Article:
Just after 8 a.m. Wednesday at Harding University Partnership School, new Principal Veronica Binkley was walking the Santa Barbara campus, greeting students and welcoming them back to school.
It was the first day of the year for Binkley and the 400 or so students enrolled this year at the school, located at 1625 Robbins St. on the city's Westside.
"Are you excited?" she called to several children sitting at a picnic table in the school's courtyard, waiting for their classrooms to open up.
They nodded her direction, though some still looked a bit sleepy and were helped along by their parents.
Binkley popped into the sixth-grade classroom of teachers Lindsay Alker and Jennifer Lindsay and introduced herself to the students.
"We're looking to you to be leaders at this school," she told them.
Several doors down, first-grade teacher Jamie Stratford was introducing herself to her students, who sat on a brightly colored rug, eager and attentive, as their parents looked on after dropping them off.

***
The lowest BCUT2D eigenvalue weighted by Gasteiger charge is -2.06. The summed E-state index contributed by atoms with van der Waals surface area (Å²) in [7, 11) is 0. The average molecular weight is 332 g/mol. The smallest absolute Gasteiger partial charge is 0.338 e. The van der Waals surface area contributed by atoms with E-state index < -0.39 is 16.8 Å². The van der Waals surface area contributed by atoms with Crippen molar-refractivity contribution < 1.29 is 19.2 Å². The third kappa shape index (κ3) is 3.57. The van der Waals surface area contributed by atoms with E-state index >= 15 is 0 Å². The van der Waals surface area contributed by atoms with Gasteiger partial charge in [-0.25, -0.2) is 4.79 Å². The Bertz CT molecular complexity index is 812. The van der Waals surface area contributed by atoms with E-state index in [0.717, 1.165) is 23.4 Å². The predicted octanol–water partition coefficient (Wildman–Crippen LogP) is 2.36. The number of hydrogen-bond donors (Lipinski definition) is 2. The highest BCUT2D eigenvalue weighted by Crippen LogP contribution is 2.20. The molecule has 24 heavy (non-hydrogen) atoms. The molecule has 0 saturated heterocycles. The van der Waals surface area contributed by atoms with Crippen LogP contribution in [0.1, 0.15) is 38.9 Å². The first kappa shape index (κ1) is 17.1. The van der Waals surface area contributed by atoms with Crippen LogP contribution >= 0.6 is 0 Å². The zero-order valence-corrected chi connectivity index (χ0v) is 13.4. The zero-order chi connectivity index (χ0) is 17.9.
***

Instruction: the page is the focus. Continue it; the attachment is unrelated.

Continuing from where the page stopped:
Binkley said Harding's teachers, coupled with the International Baccalaureate curriculum, are the reason for the school's quality of education.
"I would challenge anybody to present me a more internationally-minded, action-oriented program than what's at Harding," she said.
Most of the public K-12 districts started classes this week in southern Santa Barbara County.
At La Patera Elementary School in Goleta, Principal Ricardo Araiza spent the morning excitedly welcoming students and parents. It’s his second year at the campus, located at 555 N. La Patera Lane, and he hopes to develop more relationships between the two groups of families — those who live nearby and those who bus in their students.
The school is trying out a new intervention strategy for struggling students this year, with certificated tutors helping teachers take aside students who fall behind, Araiza said.
Fifth-grade teacher Laura Buratto will spend the first few days having students get to know each other and do some team-building, she said.
Her class can look forward to a curriculum filled with math and science projects, field trips and U.S. history projects, such as transforming explorer reports into board games for classmates to play.
“What’s cool about teaching is you get a new group of kids and families every year — it’s like restarting your battery,” said Buratto, who has been teaching at La Patera for 21 years.
Second-grade teacher Tara Svensson agreed, saying every first day of school is like starting a new job.
“We’re so excited,” she said.
She’s worked at La Patera for her entire 19-year teaching career and said her longevity speaks highly of the school community.